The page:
The song 'Last Christmas' by the British band Wham! is one of the most played Christmas hits ever. The world famous music video was filmed in the Swiss ski resort of Saas-Fee in 1984. Many residents still remember witnessing the video shoot.
Policy Changes Needed: Clive Palmer
PUP Media Release [23/12/14]:
The federal leader of the Palmer United Party and Member for Fairfax, Clive Palmer, said Prime Minister Tony Abbott’s cabinet reshuffle won’t have any effect unless the government changes its policy.
Mr Palmer said reshuffling the pack of cards does not mean a new deal.
“Australians need policy that puts the needs of their families before anything else,” Mr Palmer said.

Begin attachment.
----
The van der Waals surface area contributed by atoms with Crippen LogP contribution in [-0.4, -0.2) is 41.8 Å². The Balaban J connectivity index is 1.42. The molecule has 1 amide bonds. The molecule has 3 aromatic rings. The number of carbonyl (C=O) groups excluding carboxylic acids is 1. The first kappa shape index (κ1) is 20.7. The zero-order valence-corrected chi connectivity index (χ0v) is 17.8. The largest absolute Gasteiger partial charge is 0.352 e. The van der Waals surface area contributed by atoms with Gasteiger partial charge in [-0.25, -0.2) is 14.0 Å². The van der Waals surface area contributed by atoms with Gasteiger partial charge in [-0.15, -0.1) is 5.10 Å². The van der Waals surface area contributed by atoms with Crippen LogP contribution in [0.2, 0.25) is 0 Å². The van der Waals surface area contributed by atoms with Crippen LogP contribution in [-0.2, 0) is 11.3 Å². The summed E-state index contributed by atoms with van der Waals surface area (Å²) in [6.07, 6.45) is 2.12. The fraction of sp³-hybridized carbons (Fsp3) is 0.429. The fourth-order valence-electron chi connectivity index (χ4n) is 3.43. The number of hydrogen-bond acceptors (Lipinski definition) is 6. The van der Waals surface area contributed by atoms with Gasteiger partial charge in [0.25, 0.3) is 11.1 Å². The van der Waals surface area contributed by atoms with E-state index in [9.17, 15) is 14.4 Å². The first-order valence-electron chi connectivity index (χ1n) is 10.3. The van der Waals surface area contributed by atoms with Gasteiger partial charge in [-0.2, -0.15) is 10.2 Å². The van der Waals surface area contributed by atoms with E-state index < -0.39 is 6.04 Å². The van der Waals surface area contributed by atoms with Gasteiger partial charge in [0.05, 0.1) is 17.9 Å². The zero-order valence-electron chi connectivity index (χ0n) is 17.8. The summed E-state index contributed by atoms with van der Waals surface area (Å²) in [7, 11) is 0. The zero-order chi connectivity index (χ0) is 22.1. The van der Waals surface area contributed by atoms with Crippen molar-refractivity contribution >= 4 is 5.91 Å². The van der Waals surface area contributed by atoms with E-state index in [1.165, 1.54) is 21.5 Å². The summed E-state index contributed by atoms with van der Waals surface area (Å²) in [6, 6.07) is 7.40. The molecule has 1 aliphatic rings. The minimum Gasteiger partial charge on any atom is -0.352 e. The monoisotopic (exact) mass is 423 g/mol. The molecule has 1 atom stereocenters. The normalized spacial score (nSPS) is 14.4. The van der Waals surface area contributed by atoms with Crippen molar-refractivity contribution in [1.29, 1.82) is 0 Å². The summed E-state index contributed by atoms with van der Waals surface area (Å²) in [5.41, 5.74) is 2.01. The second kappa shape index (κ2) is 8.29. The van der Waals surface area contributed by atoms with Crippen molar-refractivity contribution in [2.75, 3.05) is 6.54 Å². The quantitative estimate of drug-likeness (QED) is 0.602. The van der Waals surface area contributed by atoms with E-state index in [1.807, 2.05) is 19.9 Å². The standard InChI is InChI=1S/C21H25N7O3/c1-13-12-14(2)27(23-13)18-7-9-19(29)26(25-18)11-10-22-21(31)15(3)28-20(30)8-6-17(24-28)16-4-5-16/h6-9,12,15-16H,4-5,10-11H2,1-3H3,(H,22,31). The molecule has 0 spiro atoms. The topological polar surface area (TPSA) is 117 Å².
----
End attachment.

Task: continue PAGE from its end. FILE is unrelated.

“Changing the faces won’t change the results.
“The Abbott government needs to stimulate and expand the Australian economy rather than create a false impression that Australia has a high debt level.”
Mr Palmer said Australia’s debt is only 12 per cent of our gross domestic product (GDP).
“The OECD average is 73 per cent and Australia’s debt during the Menzies years was 40 per cent of GDP,” Mr Palmer said.
“The Abbott government should tell Australians the truth and take action to make their lives better.”
There must be no manufacturing in Australia
News Mail [23/12/14]:
The Civil Aviation Safety Authority's (CASA) decision to place operating limitations on Jabiru engines has been labelled "despotic" by Member for Hinkler Keith Pitt.
Mr Pitt said CASA had formally issued Precautionary Operational Limitations on Saturday on all aircraft with Jabiru engines, preventing them from flying at night or over populated areas.
CASA has given Jabiru owners until January 31 to move their aircraft to airfields with unpopulated flight paths.